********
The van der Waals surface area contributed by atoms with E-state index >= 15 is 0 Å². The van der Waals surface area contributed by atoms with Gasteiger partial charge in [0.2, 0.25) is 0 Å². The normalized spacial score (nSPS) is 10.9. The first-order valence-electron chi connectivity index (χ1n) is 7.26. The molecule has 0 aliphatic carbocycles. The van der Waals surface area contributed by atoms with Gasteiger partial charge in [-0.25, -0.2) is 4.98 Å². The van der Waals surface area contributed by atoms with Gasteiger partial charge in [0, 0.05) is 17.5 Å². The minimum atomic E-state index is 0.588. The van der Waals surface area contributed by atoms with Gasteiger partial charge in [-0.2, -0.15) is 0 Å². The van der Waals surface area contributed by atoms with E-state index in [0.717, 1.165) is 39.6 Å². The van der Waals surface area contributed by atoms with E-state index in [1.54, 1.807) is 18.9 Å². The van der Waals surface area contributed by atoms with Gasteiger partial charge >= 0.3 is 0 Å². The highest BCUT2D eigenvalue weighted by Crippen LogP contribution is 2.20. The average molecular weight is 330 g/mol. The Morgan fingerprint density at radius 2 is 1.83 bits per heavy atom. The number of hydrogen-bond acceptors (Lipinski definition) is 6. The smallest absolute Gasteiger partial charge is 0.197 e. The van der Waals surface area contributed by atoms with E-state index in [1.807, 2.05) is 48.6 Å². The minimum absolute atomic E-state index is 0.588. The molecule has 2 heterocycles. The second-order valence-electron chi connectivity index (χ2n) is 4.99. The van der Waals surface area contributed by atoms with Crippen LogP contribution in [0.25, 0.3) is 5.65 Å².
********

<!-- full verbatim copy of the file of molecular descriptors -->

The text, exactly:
The van der Waals surface area contributed by atoms with E-state index >= 15 is 0 Å². The van der Waals surface area contributed by atoms with Gasteiger partial charge in [0.2, 0.25) is 0 Å². The normalized spacial score (nSPS) is 10.9. The first-order valence-electron chi connectivity index (χ1n) is 7.26. The molecule has 0 aliphatic carbocycles. The van der Waals surface area contributed by atoms with Gasteiger partial charge in [-0.25, -0.2) is 4.98 Å². The van der Waals surface area contributed by atoms with Gasteiger partial charge in [0, 0.05) is 17.5 Å². The minimum atomic E-state index is 0.588. The van der Waals surface area contributed by atoms with Gasteiger partial charge in [-0.2, -0.15) is 0 Å². The van der Waals surface area contributed by atoms with E-state index in [0.717, 1.165) is 39.6 Å². The van der Waals surface area contributed by atoms with E-state index in [1.54, 1.807) is 18.9 Å². The van der Waals surface area contributed by atoms with Gasteiger partial charge >= 0.3 is 0 Å². The highest BCUT2D eigenvalue weighted by Crippen LogP contribution is 2.20. The average molecular weight is 330 g/mol. The Morgan fingerprint density at radius 2 is 1.83 bits per heavy atom. The number of hydrogen-bond acceptors (Lipinski definition) is 6. The smallest absolute Gasteiger partial charge is 0.197 e. The van der Waals surface area contributed by atoms with E-state index in [1.807, 2.05) is 48.6 Å². The minimum absolute atomic E-state index is 0.588. The molecule has 2 heterocycles. The second-order valence-electron chi connectivity index (χ2n) is 4.99. The van der Waals surface area contributed by atoms with Crippen LogP contribution in [0.25, 0.3) is 5.65 Å².